UK clarifies that it only recognizes Guaidó as president of Venezuela

Both Guaidó's side and the London Executive argue that the British Justice should take the Government's statement on Guaidó as valid under the "one voice" doctrine, which requires State institutions to act unitarily in foreign policy.

RIO DE JANEIRO, BRAZIL – The UK government clarified Monday that it “unequivocally” recognizes opposition leader Juan Guaidó as president of Venezuela, to the detriment of Nicolás Maduro, a precision that will be key in the ongoing litigation over access to Venezuelan assets deposited in England.

The legal advisor to the Foreign Office in London representing Foreign Secretary Dominic Raab have told the Supreme Court that Guaidó “is the only individual who is recognized as having the authority to act on behalf of Venezuela as head of state” (Photo internet reproduction)

In an intervention before the Supreme Court, the highest British judicial instance, the legal advisor to the Foreign Office in London, James Eadie, affirmed that Guaidó “is the only individual who is recognized as having the authority to act on behalf of Venezuela as head of state”.

In the documents processed before the Supreme Court, the lawyer, who made a brief oral statement, points out that “it is clear that only one president and only one is recognized,” and argues that “it is not ambiguous” a statement to that effect issued by the Foreign Office on February 4, 2019.

In that statement, the ministry recognized Guaidó as “interim constitutional president of Venezuela” until “credible” elections are held, which lawyers for Venezuelan President Nicolás Maduro’s camp believe may mean that Guaidó is recognized de “iure” (by right) but not “de facto” (de facto), since, in practice, he does not control the country’s institutions.

WHO CAN ACCESS THE GOLD

In the current process, which runs until Wednesday, the Supreme must determine who the British Executive recognizes as ruler for all purposes of Venezuela. In case it concludes that it is Guaidó, it has to decide whether it has the power to investigate his political appointments in that country since they have been invalidated by the Venezuelan Justice.

The Supreme Court’s ruling, which will be known later, is necessary so that the High Court can then authorize access to the gold reserves guarded by the Bank of England, valued at 1.6 billion euros (or 1.9 billion dollars), as well as 120 million dollars resulting from a gold swap executed by Deutsche Bank.

The board of the Central Bank of Venezuela (BCV) appointed by Maduro, chaired by Calixto Ortega, wants access to these assets to finance through the UN the fight against covid-19, but the “ad hoc” board of the BCV appointed by Guaidó tries to prevent it.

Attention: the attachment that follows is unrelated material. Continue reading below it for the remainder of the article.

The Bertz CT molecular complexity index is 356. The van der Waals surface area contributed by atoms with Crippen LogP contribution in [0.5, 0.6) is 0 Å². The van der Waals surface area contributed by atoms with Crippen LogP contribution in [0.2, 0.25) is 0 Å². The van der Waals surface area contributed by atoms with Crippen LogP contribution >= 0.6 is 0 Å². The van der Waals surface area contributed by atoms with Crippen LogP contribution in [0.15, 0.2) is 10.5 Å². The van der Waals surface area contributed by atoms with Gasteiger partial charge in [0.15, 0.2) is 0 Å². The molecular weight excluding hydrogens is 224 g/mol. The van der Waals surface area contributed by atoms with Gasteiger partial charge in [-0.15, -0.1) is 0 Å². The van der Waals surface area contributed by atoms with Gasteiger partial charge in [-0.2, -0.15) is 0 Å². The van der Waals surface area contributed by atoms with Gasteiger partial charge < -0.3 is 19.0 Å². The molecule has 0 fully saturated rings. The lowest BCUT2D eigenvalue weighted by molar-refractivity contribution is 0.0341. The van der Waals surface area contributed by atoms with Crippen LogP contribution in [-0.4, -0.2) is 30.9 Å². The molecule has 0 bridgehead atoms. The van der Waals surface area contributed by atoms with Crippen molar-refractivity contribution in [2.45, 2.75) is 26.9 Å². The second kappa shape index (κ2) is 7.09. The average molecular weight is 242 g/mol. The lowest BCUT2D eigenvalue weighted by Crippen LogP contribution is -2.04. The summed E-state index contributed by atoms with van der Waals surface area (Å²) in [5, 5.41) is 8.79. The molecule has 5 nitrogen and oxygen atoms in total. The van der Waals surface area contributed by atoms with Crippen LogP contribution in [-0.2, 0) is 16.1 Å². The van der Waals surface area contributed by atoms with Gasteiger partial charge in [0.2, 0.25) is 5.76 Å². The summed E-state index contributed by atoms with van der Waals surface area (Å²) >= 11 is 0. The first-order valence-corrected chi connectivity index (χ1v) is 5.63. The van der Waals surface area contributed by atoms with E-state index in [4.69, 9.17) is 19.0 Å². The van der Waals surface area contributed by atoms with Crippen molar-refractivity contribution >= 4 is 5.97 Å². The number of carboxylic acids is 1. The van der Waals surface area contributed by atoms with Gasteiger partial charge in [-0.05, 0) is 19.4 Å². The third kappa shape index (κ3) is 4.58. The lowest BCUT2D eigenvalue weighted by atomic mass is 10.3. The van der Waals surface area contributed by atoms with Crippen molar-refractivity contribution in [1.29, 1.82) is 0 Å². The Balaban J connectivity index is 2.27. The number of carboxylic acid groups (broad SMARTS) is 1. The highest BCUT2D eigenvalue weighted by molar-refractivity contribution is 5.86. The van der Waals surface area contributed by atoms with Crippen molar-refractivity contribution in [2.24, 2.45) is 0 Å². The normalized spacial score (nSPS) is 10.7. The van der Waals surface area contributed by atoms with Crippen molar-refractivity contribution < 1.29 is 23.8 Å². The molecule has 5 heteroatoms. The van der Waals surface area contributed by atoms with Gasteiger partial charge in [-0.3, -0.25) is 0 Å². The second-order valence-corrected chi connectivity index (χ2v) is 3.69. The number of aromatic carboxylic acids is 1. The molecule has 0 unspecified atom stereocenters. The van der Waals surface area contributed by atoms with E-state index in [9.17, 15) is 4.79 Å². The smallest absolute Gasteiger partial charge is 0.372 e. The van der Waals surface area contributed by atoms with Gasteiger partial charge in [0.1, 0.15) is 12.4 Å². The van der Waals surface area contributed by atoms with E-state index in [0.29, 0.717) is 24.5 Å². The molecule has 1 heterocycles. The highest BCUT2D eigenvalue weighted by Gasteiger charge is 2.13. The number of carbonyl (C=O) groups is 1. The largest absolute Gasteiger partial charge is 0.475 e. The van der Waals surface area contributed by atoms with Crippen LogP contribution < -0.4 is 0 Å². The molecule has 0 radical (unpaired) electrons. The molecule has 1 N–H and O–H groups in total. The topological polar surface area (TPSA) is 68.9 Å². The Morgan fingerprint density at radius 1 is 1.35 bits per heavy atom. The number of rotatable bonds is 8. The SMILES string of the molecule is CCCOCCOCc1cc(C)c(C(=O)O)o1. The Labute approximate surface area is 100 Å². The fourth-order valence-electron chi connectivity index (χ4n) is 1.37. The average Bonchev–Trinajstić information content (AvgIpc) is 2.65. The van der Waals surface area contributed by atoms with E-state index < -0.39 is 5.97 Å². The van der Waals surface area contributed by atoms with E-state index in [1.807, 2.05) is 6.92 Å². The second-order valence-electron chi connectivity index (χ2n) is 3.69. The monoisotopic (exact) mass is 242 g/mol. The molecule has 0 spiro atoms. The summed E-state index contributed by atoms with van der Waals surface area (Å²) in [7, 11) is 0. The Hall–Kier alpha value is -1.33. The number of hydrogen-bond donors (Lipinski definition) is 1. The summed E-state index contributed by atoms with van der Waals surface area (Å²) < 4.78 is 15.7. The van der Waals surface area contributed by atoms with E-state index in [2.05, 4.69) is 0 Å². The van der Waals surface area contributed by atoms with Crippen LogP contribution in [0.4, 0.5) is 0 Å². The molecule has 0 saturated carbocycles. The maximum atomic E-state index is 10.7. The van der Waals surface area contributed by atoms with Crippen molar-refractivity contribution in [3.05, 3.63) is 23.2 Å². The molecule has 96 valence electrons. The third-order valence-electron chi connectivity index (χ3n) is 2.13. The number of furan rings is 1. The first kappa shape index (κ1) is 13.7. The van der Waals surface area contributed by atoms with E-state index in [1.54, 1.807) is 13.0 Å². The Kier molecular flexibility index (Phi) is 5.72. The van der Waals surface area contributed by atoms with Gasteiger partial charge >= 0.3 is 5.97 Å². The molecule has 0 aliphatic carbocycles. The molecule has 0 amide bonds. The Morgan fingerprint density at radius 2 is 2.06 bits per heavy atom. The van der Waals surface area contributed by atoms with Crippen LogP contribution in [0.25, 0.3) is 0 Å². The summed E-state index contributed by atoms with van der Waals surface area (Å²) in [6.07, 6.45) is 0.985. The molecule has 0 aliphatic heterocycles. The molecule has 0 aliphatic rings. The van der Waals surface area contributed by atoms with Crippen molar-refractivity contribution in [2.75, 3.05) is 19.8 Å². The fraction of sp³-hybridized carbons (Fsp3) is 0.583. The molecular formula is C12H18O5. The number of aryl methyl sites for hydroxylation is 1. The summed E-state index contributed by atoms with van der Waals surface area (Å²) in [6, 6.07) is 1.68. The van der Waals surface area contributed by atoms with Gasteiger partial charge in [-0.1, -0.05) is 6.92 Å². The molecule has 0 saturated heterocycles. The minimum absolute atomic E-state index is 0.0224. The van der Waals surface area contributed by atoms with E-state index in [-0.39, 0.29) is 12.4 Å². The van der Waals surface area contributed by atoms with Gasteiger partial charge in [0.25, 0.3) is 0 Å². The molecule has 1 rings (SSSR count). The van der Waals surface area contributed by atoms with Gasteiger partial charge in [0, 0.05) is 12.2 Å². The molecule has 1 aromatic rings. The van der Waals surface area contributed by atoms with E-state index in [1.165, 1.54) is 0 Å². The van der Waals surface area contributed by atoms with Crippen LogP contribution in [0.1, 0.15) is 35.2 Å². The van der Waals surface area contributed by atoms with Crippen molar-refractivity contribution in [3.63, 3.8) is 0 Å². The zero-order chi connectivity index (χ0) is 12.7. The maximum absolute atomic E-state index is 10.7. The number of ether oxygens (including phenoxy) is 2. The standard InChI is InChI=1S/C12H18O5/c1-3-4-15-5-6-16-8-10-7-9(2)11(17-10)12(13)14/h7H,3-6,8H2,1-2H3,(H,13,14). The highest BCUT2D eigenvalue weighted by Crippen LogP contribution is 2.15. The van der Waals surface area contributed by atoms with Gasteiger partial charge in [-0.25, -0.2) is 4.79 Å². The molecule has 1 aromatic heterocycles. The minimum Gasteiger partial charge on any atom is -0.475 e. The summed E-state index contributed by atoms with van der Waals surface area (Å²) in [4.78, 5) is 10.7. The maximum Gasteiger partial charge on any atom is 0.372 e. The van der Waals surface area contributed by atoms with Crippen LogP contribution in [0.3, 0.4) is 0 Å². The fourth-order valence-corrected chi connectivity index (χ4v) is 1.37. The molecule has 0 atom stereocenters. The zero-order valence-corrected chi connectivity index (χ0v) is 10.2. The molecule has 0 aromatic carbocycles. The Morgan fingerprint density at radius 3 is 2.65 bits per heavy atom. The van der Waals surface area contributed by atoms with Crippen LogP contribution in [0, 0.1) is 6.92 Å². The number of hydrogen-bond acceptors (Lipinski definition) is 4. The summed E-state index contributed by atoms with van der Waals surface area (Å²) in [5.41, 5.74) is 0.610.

Precisely, the Supreme Court is studying an appeal raised by Guaidó’s “ad hoc” board, which requests the annulment of an unfavorable ruling issued last October 5 by the Court of Appeals.

This court invalidated a July 2, 2020 ruling of the Superior, which granted the opposition leader’s team authority over the assets deposited in England.

THE LEGAL FRAMEWORK

Today’s session was focused on the presentation of Timothy Otty, a lawyer for Guaidó’s camp, who said that Guaidó is the one who should be able to access the assets due to the fact that the British Foreign Office recognized him as head of the Venezuelan state in his 2019 declaration.

In line with the ministry’s advisor, Otty rejected the position of Maduro’s BCV board lawyer, Nick Vineall, who claims that this government statement was “ambiguous” and points out that, in practice, London maintains diplomatic relations with Maduro’s administration.

Both Guaidó’s side and the London Executive argue that the British Justice should take the Government’s statement on Guaidó as valid under the “one voice” doctrine, which requires State institutions to act unitarily in foreign policy.

They also argue that, under the Acts of a foreign state doctrine, the court has no power to investigate whether or not Guaidó’s appointments on Venezuelan territory in his alleged position as head of state are lawful under Venezuelan law.

Vineall maintains, on the contrary, that the British Justice must take into account that both the position that Guaidó claims to hold, who did not run for the Venezuelan elections of December 2020, and his political acts and appointments, among them to the “ad hoc” board of the BCV, have been invalidated by the Supreme Court of Caracas.

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